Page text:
For brands with lots of physical outlets, having precise and accurate information about the location of those outlets – not to mention their opening hours, the items they stock, and even customer reviews – is increasingly important in a world where the number of ‘near me’ searches is increasing by the day.
On top of keeping the information accurate and up-to-date, retailers, hoteliers and restaurateurs also face the challenge of feeding it to the various platforms that consumers might use to search for it. Google, of course. Facebook, naturally. But when you start adding the likes of Bing, FourSquare, Yelp, Yell, not to mention all the other long tail players to the list, you’re up to around 250 providers of mapping, location and GPS services that brands with a lot of physical outlets – or even just one – have to keep fed with accurate location data.
Which is where Yext comes in. Established six years ago, it run a SaaS platform that enables any of its clients to enter details of any changes in location, opening hours or even prices (’20 per cent flash sale today only’) just once, in order for the changes to be passed on to those myriad apps and platforms that consumers use to search for it. Yext clients pay a licence fee, the size of which depends on the number of physical location they have to maintain, for the service. In its last financial year, Yext turned over $89m (£72.5m).
It seems such a simple idea, the only flaw seems to be that it might be easy for someone else to replicate. Not so, the company’s MD Jon Buss assures me. “A lot of work has gone into the development of the platform,” he says. “If someone wanted to launch something similar now, there would be a high cost of entry.”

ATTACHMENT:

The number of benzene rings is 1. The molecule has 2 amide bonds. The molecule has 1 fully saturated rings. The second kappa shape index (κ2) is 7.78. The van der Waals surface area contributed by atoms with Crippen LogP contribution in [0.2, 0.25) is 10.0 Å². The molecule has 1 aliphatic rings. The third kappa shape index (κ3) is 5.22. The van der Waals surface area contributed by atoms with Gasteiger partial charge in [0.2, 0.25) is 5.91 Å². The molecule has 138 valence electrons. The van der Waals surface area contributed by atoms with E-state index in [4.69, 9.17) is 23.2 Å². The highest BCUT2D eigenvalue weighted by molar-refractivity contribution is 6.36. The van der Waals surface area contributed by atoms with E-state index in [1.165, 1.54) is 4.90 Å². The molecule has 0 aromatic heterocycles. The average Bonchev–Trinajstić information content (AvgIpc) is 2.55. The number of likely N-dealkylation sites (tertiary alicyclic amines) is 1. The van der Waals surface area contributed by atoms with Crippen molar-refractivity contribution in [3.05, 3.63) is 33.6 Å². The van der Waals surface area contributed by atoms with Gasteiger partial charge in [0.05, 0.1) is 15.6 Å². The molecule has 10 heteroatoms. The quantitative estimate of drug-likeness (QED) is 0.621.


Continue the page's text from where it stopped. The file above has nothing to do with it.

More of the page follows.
Yext is well established in the US, where its clients include one third of the country’s top 100 retailers. Buss, lately of Criteo, has been hired to launch the platform in the UK and northern Europe. The London office is up and running, with Berlin and Paris coming online soon. Not surprisingly, there are fewer European clients to shout about – around 30 to date – but these include some good names Buss can talk about, including Premier Inn, T-Mobile and Ben & Jerry’s, and some bigger ones he can’t.
Such is the strength of the Yext offering, however, he says he’s confident about the task. “According to Google, ‘near me’ searches have increased 146 per cent year-on-year, and 76 per cent of people who use location search visit a business within one day,” Buss points out. “These consumers are high value customers, with 28 per cent of location searches resulting in a purchase, so companies cannot afford to miss them.
“If you spend millions on branding campaigns to create awareness, then someone on the high street searches on their mobile to find out where’s the nearest place they can buy whatever it is they’re looking for, and your brand is not returned in these searches when it should be, then it’s all for nothing.”
And as we move towards a world of voice search, says Buss, it becomes even more important. “If you look at the way Amazon Echo works, it’s not returning a page full of search results, but a single answer, so it’s more important than ever that companies’ location data is accurate and being fed to all these relevant providers,” says Buss.
Presumably, I put it to Buss, the approach most companies take is to focus on the big players and ignore the long tail. “It is, but they can’t afford to, because if Google sees inconsistencies in the accuracy of your data across these various platforms, it will hit your rankings in the search results,” he says.
There are plenty of location data providers in the market, all claiming to have more accurate data than anyone else, and most dealing in the location footprint a user leaves behind as they – and their phone – go about their daily lives. Yext is something completely different. Its data comes direct from its clients, so as long as they don’t mess that part up, it can help them ensure that when consumers are looking for one of their outlets, on whatever their platform of choice, they should succeed in finding it, along with all the associated information to help them decide whether they want to go there.